CHARLESTON, W.Va. — A top official with Suddenlink says the cable-internet provider can’t find enough qualified technicians in West Virginia so they’ve had to hire out of state contractors.
Pragash Pillai is the executive vice president of operations for Altice, Suddenlink’s parent company. He dominated the testimony in Wednesday’s evidentiary hearing before the state Public Service Commission.
The PSC opened an investigation earlier this year after receiving thousands of service complaints from Suddenlink’s customers.
Pillai went into great detail about the company’s decision to hire contractors from outside the state instead of contractors from West Virginia.
“We brought a company from New Jersey. We brought a company from Connecticut. I would love to hire everybody from West Virginia, a contracting company that could do the work for us here,” Pragash Pillai said. “The reality is we are dealing with COVID, we have demand and we need staffing, and this skill-set is we can’t just hire anyone from any industry to work for us.”
Customer after customer complained about Suddenlink service during three public hearings last month.
“During a three-week period, I lost track of the number of calls I made to your call centers. I lost track of the number of minutes I spent calling and I lost track of the number of minutes I was on hold,” Maria Fore testified during a hearing in Charleston.
Similar comments came from Mingo County resident Dorothy Hatfield.
“I have called numerous times and while the representatives have been nice, they do not understand me. They just tell me they don’t know and the don’t know what to do,”
But Pillai testified Wednesday complaints at the company’s call center have actually decreased in the past three months. He credits a decision to give contract technicians fewer on-site visits a day to cut down on mistakes.
“When you have too many jobs, they were working late, they were working extra hours, you create a workforce that’s tired. What happens when they are tired? They make mistakes. What I did right away initially is to reduce the number of jobs per technician,” Pillai said.
He said on-time arrival has improved in recent months from a previous mark of 80% to 93%.
Attorney Robert Rodecker, representing the cities of Charleston, Beckley and Elkins in the case, called into question Pillai’s numbers.
“There’s been a whole host of testimony in this case by members of the public with regard to the length it takes people (technicians) to get out to perform the service,” Rodecker said.
He also questioned Pillai about Suddenlink’s decision to have fewer in-house technicians. Rodecker cited company information that it has only one company technician in Charleston.
Pillai called the document “misleading.” He said there are other technicians based at the company’s Shrewsbury office in eastern Kanawha County.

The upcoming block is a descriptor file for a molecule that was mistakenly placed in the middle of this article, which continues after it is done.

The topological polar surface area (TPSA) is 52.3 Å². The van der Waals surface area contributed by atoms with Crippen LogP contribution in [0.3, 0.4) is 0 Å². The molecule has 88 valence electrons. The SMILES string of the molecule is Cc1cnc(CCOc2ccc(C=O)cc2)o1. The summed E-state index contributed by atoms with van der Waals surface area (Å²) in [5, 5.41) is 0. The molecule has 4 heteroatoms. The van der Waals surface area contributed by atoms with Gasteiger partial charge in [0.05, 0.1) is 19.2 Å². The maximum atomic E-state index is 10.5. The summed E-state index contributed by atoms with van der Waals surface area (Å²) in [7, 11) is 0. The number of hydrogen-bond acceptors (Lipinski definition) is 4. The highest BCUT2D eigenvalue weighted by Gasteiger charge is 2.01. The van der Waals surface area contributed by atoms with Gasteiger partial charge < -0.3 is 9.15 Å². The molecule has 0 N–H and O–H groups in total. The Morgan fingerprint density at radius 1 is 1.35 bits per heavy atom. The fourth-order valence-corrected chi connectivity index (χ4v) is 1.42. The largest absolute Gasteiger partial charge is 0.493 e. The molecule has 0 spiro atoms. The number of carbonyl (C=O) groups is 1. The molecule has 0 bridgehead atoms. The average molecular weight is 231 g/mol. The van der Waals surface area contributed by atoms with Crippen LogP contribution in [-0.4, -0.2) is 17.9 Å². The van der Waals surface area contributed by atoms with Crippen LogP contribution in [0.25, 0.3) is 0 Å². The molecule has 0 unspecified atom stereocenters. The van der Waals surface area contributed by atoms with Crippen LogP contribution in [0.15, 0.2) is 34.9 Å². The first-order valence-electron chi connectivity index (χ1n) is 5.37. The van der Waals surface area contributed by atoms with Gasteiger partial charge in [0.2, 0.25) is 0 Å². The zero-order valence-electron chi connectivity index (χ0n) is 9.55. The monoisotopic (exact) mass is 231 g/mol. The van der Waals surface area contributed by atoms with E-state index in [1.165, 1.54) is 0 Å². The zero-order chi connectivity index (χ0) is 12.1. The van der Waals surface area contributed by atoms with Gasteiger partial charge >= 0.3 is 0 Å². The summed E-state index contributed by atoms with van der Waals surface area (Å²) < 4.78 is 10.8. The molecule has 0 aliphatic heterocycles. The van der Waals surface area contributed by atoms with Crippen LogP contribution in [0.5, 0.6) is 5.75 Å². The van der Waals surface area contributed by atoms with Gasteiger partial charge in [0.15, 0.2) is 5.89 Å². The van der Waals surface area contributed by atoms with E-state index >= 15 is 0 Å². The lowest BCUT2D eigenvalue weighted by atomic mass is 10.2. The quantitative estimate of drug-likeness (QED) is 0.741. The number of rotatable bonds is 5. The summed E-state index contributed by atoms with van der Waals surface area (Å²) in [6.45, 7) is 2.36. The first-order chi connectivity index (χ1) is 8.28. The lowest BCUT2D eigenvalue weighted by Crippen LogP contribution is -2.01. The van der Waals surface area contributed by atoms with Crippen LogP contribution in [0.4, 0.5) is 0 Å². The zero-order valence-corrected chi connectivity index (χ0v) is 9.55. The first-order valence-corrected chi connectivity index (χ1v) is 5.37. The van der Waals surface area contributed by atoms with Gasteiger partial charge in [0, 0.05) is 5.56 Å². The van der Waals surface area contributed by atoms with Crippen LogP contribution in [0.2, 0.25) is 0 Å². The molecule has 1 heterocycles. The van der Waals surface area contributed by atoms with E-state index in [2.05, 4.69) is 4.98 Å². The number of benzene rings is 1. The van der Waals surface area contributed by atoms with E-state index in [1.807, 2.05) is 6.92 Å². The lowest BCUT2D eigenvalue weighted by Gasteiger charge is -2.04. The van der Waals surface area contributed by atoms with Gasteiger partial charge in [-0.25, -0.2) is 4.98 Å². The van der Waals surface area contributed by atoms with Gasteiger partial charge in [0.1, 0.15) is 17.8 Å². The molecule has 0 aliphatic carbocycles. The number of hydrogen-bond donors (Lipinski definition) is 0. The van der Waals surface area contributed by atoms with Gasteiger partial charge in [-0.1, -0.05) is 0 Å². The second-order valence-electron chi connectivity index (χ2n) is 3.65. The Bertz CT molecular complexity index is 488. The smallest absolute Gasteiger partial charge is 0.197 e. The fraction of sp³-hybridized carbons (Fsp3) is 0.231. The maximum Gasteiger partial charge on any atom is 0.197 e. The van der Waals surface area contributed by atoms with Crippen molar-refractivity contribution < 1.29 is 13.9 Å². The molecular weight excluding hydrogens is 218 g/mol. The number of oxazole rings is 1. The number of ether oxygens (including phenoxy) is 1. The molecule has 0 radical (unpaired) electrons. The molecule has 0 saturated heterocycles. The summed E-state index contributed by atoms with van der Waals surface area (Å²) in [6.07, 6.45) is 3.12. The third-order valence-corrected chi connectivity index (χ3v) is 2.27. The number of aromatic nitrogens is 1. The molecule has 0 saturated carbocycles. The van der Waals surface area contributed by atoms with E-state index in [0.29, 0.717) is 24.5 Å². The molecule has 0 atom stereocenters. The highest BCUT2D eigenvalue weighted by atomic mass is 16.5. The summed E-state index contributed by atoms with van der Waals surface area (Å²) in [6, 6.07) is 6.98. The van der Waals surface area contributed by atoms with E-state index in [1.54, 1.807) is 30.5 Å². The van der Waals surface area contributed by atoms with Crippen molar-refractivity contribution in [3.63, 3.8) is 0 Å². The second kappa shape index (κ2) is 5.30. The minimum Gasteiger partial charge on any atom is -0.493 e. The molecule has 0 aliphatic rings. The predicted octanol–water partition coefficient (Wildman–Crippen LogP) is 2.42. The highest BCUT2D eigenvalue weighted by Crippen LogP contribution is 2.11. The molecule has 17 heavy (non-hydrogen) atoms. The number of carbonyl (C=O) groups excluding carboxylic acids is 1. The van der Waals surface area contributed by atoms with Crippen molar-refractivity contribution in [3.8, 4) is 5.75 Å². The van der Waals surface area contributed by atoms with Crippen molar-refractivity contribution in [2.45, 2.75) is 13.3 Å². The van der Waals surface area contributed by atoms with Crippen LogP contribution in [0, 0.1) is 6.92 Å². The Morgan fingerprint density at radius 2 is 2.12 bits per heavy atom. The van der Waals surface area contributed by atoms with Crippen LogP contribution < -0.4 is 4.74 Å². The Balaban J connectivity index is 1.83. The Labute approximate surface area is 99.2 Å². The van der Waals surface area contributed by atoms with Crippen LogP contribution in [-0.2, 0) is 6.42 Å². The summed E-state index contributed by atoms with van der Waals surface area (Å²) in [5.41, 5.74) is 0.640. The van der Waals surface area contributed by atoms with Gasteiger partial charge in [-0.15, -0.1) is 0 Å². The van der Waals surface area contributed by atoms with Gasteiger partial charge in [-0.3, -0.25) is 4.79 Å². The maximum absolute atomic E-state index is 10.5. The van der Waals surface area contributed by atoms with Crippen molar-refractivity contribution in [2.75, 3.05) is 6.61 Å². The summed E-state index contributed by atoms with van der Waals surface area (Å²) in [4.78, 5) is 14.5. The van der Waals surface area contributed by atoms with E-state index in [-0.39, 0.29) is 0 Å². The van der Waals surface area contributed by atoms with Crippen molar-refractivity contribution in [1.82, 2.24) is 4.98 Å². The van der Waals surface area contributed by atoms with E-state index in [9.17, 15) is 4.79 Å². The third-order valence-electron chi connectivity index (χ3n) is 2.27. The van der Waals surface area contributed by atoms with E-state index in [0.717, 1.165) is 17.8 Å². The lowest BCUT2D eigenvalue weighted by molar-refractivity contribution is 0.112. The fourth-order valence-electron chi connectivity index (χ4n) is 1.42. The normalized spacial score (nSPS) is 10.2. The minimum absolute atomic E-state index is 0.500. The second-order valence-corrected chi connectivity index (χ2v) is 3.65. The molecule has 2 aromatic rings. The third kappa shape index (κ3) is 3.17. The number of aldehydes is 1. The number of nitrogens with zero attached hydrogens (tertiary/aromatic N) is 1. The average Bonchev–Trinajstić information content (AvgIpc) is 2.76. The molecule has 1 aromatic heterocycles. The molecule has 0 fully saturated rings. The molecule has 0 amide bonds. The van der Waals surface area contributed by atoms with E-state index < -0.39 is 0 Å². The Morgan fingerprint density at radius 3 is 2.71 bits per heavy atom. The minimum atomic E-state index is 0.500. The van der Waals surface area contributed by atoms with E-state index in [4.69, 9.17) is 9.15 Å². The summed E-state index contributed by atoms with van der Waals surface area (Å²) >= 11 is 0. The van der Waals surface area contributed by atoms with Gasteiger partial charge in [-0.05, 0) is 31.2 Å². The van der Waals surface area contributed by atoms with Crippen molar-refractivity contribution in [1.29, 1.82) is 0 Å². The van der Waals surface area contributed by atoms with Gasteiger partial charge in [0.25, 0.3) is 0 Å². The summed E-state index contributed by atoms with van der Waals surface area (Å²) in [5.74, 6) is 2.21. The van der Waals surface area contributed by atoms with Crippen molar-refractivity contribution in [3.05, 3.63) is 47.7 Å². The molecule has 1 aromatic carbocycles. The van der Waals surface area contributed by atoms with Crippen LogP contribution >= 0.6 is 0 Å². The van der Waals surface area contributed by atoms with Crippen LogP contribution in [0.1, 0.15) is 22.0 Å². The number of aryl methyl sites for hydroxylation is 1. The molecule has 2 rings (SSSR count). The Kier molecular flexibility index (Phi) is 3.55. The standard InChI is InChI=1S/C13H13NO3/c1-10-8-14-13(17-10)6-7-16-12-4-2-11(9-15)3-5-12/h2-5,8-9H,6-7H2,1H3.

“We have other in-house employees from other areas can support that market,” he said.
PSC Chairman Charlotte Lane told Pillai she continues to receive complaints including some within the last three days.
“West Virginians are not getting what they paid for,” Lane said. “Our data shows that the customer complaints are on track to be more in 2021 than they were in 2020 and that’s unacceptable.”
PSC member Bill Raney said there appears to be a wide gap between what customers think of Suddenlink’s service and what Pillai believes it is. Pillai admitted the service has been questionable in the past.
“We want to be the premiere provider in the market. We have no plans to leave the market,” Pillai said. “I hear it (after the public hearings). It’s not pleasant and that should not be the service we are providing to our customers.”
PSC Staff attorneys have filed a document recommending 20 changes Suddenlink should make including:
–schedule appointments within 3 days of the customer call to the Call Center
–if a “call-back” policy is adopted, that Suddenlink ensure that it is working properly
–be required to modify its system as necessary to provide all subscribers the option of basic tier 1 (local channels and public television) to serve low-income families
–be required to use its employees rather than contractors to complete service and installation work
Pillai called that request unrealistic.
“If I tell you we can do that I’m not telling you the truth,” Pillai said. “It is just impossible based on ebbs and flow in work in this industry. There are periods of time when we don’t have enough work to keep (in-house technician) employees.”
Suddenlink attorney David Hanna told Lane at the beginning of Wednesday’s hearing that settlement negotiations had started on the PSC Staff’s recommendations.
“We have had some confidential discussions and they were quite productive,” Hanna said. “The company is interested in continuing those discussions.”